It lets buyers purchase a portion of the equity in a property if they can’t afford to take out a mortgage for the total value of the home.

That meant I could take out a smaller mortgage.

You then pay rent on the remaining portion of the house that is owned by the housing association.

This house was the closest new build home I could find to where my friends and family live.

How much did you pay for it?

The total value of the house was £165,000.

I bought a 25% share of it, which was £41,250 and put down a 20% deposit at £8,250.

I took out a mortgage of £33,000 over 15 years, at a 2.6% interest rate.

My monthly mortgage repayments are £170, and my rent is £308.

How did you save for it?

The main way I saved for my deposit was by doing loads of overtime at work.

From Monday to Wednesday, I would finish my usual 9am – 5pm shift and then work extra hours between 6pm – 9pm.

I work from home, so I had dinner in between shifts.

This got me an extra £570 a month, which I put straight towards my deposit. It was really tiring but worth it in the end.

And cutting back on luxuries helped me save even more.

I used to get my eyebrows tinted every month which cost me £35 – but I stopped going to the salon while I was saving.

Every month I would spend around £60 on takeaways – but I stopped that completely and cooked my own food instead.

I also stopped going out for lunch at work, which saved me £70 a month.

My family gave me roughly £3,000 to put towards my deposit, which really helped me out.

I also lived at home with my mum for six months while I was saving – which saved me £650 a month in rent.

Selling my old furniture helped me raise £1,000 for my deposit too: I sold a sofa for £250, a single bed for £50, and a dining table for £200.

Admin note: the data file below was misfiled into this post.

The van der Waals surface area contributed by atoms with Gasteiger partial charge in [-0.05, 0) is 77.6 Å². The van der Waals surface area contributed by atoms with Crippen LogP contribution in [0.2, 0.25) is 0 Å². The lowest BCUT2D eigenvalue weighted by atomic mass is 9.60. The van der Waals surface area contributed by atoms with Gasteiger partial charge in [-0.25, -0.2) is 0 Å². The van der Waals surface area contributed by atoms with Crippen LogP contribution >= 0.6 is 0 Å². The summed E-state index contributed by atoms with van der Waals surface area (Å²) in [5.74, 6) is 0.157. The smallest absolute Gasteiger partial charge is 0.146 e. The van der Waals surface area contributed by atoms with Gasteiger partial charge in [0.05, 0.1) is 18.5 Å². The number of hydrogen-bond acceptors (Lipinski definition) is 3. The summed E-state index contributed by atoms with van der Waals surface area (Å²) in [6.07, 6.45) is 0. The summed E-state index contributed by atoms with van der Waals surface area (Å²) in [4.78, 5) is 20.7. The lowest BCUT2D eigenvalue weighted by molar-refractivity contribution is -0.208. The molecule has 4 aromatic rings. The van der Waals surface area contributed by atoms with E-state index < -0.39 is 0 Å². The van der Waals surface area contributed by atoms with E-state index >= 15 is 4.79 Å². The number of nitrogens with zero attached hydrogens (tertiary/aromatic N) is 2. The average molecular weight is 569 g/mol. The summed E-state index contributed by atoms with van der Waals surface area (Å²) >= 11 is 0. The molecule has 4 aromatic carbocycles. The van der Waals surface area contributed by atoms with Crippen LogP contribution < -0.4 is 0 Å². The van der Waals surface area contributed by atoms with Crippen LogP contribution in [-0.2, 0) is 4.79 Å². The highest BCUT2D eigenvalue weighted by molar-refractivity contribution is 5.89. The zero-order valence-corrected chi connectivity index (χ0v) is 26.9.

How did you afford to furnish it?

I bought a lot of things second hand to keep my costs down.

I bagged a second-hand sofa for £300, which would have been around £1,000 brand new.

I also got a second-hand fridge for £25, which would have cost £250 from Currys originally.

Were there any complications?

My credit score wasn’t great, so I had to put down a bigger deposit than I’d expected.

You only have to put a 5% deposit down to buy a Shared Ownership home, although I was budgeting to put down 10% so I could take out a smaller mortgage.

But because of my credit history, I ended up having to put down a deposit of 20%.

Mortgage firms usually view people with lower credit scores as more risky to lend to – so they might ask for a larger deposit than usual.

I had an issue with my credit score because I hardly had any credit history and when I was 18, I missed a payment on my phone bill.

As that was the only credit I ever had, it really hit my score hard and meant that I got rejected by Barclays for a mortgage.

Panicking that I would never get a loan, I did everything I could to boost my score.

I got a credit card and would pay for my fuel and groceries on it, then clear the balance off immediately. It helped prove to lenders that I could manage credit sensibly.

I also got on the electoral roll – this proves who you are and where you live, which means its easier to get credit if you’re on the list.

What’s your advice for other first time buyers?

Keep focussed on your end goal and you’ll get there, even if it’s not as smooth sailing as you had hoped..

Don’t let anything distract you while you are saving.

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You might just think “it’s just one takeaway”, but it all adds up.

It’s all worth it in the end when you have a home of your own.